Bermuda Weather Service Forecast Discussion

For Friday, April 12, 2024  09:00 UTC

FORECASTER - Kimberley Zuill 

NOWCAST: Today through Tonight
The axis of the upper level ridge is passed overhead late last night 
and high pressure will continue to wane and shift out of our area. 
Moderate SE winds have veered to the S overnight and will strengthen 
to around 15-25 knots late morning, requiring a small craft warning 
to be in place. The combination of over 24hrs of moisture influx 
as well as thickening and lowering clouds may produce a few showers 
in our marine area as of later this morning, enhanced by the convergence 
ahead of the approaching cold front. The pressure squeeze will continue 
ahead of the front and all models indicate that winds will increase 
20-30 knots, but some suggest as soon as 18Z while others reserve 
the increase until late night.  The latest NOAA OPC Wind/Wave analysis 
has seas 3-6 feet in our area which initializes well with global 
wave models. Seas will build to 5-9í towards Friday night.
WARNINGS: A small craft warning is in effect for late this morning 
through tonight.

AVIATION: VFR	conditions. SSE wind 12-18kts increasing 18-23kts 
at times especially in and around any rogue showers. An AF warning 
may be issued late night for Strong Surface Winds and Gusts.  For 
more information please visit www.weather.bm/aviation

SHORT TERM: Saturday through Sunday
A broad upper trough remains over us throughout the weekend. With 
over 24hrs of moisture influx, a couple of showers may be seen to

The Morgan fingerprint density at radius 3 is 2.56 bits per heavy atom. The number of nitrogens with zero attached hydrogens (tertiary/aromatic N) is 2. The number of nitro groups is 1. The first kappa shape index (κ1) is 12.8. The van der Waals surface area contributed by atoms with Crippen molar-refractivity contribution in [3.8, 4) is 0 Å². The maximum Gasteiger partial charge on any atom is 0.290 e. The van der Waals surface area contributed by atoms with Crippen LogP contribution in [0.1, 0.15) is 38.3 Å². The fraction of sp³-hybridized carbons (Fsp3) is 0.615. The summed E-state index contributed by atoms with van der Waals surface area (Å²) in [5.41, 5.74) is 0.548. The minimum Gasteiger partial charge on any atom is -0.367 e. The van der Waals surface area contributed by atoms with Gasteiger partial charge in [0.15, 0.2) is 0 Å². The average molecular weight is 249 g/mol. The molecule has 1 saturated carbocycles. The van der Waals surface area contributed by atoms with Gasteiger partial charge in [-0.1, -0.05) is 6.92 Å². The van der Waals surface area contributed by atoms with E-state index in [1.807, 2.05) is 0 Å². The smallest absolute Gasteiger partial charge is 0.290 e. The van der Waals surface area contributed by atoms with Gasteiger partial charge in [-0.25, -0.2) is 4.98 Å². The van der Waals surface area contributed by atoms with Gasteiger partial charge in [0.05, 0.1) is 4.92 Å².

dot our marine area, enhanced by the convergence ahead of the approaching 
cold front. All models are now suggesting 20-30 knots and we may 
see higher/ exposed locations tally gusts near 40-45 knots (such 
as at Bermuda Maritime Museum sensor on the Commissionerís house). 
While there will be showers in the area, vertical profiles indicate 
that the more intense shower activity is reserved for Saturday afternoon 
as the main cold front passes over us. The UK still remains steadfast 
in suggesting greater convergence, convection and thus shower/thunderstorm 
activity while the GFS hold their position on a weak tail end frontal 
passage. Given that the models suggest that there will be several 
trough lines forming in the wake of the more active boundary, the 
winds will be strongest prior to the convective height (combination 
of showers and rain) and then post front drop to become moderate 
westerlies in the afternoon for a while before veering NW late night. 
The upper trough axis swings through the area by Saturday evening 
and then begins to transform into a short wave Saturday night as 
the overall upper through remains overhead. By Sunday, high pressure 
slowly builds from the west, settling conditions and causing light 
NW winds to become light and variable in direction overnight. Rough 
seas reach 7-11ft during Saturday then decrease early morning on 
Sunday, possibly even before sunrise. Moderate seas persist through 
the rest of Sunday as conditions settle. 
WARNINGS: A small craft warning is in effect through Saturday to 
Sunday morning. There is a slight chance that a thunderstorm advisory 
will be needed late Saturday afternoon as the front passes with supporting 
K-indices.

LONG TERM: Monday through Tuesday
During the long term, a high pressure ridge stretches over us and 
skies promise plenty of sunshine with light winds that vary in direction. 
Temperatures rebound to near average and the humidity will be low. 
Moderate seas diminish to become slight. 
WARNINGS: There are no watches, warnings, or advisories active at 
this time.